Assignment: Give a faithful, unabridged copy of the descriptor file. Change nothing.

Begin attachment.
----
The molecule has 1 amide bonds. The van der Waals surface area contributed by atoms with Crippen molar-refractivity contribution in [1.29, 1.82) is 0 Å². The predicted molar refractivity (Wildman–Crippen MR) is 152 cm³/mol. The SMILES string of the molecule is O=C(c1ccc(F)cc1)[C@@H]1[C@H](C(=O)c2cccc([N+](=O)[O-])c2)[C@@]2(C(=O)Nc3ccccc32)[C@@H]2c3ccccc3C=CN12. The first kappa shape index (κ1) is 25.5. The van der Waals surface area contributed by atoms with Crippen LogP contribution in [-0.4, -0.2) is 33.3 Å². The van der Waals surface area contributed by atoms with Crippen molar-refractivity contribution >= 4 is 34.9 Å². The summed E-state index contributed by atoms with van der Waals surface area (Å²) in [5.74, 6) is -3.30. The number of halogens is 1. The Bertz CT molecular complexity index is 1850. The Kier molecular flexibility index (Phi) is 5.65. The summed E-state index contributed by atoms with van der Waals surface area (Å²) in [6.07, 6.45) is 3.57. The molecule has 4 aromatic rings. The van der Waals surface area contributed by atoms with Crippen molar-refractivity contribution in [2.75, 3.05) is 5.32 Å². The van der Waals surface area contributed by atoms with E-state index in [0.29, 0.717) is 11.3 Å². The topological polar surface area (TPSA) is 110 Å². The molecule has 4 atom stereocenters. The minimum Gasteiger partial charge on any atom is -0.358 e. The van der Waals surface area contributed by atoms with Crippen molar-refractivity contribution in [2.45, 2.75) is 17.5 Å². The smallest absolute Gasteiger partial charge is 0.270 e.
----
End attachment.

The molecule has 1 amide bonds. The van der Waals surface area contributed by atoms with Crippen molar-refractivity contribution in [1.29, 1.82) is 0 Å². The predicted molar refractivity (Wildman–Crippen MR) is 152 cm³/mol. The SMILES string of the molecule is O=C(c1ccc(F)cc1)[C@@H]1[C@H](C(=O)c2cccc([N+](=O)[O-])c2)[C@@]2(C(=O)Nc3ccccc32)[C@@H]2c3ccccc3C=CN12. The first kappa shape index (κ1) is 25.5. The van der Waals surface area contributed by atoms with Crippen LogP contribution in [-0.4, -0.2) is 33.3 Å². The van der Waals surface area contributed by atoms with Crippen molar-refractivity contribution >= 4 is 34.9 Å². The summed E-state index contributed by atoms with van der Waals surface area (Å²) in [5.74, 6) is -3.30. The number of halogens is 1. The Bertz CT molecular complexity index is 1850. The Kier molecular flexibility index (Phi) is 5.65. The summed E-state index contributed by atoms with van der Waals surface area (Å²) in [6.07, 6.45) is 3.57. The molecule has 4 aromatic rings. The van der Waals surface area contributed by atoms with Crippen molar-refractivity contribution in [2.75, 3.05) is 5.32 Å². The van der Waals surface area contributed by atoms with E-state index in [0.29, 0.717) is 11.3 Å². The topological polar surface area (TPSA) is 110 Å². The molecule has 4 atom stereocenters. The minimum Gasteiger partial charge on any atom is -0.358 e. The van der Waals surface area contributed by atoms with Crippen molar-refractivity contribution in [2.45, 2.75) is 17.5 Å². The smallest absolute Gasteiger partial charge is 0.270 e.